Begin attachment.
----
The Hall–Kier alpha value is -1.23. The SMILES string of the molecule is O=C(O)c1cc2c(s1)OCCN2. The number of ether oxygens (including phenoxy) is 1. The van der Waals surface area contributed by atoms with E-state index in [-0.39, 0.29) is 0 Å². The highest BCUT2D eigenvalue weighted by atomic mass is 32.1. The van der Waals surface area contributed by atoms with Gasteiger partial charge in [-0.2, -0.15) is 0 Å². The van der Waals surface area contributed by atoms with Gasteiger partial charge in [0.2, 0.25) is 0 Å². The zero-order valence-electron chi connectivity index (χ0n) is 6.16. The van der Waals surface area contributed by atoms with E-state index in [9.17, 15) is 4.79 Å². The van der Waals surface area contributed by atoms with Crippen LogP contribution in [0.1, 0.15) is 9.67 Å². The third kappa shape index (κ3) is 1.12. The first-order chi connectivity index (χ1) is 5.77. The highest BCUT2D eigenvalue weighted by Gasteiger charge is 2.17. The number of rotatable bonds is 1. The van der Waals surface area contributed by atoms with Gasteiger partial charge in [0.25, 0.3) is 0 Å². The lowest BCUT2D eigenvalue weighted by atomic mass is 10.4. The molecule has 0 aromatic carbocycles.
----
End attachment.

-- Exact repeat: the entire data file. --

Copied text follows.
The Hall–Kier alpha value is -1.23. The SMILES string of the molecule is O=C(O)c1cc2c(s1)OCCN2. The number of ether oxygens (including phenoxy) is 1. The van der Waals surface area contributed by atoms with E-state index in [-0.39, 0.29) is 0 Å². The highest BCUT2D eigenvalue weighted by atomic mass is 32.1. The van der Waals surface area contributed by atoms with Gasteiger partial charge in [-0.2, -0.15) is 0 Å². The van der Waals surface area contributed by atoms with Gasteiger partial charge in [0.2, 0.25) is 0 Å². The zero-order valence-electron chi connectivity index (χ0n) is 6.16. The van der Waals surface area contributed by atoms with E-state index in [9.17, 15) is 4.79 Å². The van der Waals surface area contributed by atoms with Crippen LogP contribution in [0.1, 0.15) is 9.67 Å². The third kappa shape index (κ3) is 1.12. The first-order chi connectivity index (χ1) is 5.77. The highest BCUT2D eigenvalue weighted by Gasteiger charge is 2.17. The number of rotatable bonds is 1. The van der Waals surface area contributed by atoms with Gasteiger partial charge in [0.25, 0.3) is 0 Å². The lowest BCUT2D eigenvalue weighted by atomic mass is 10.4. The molecule has 0 aromatic carbocycles.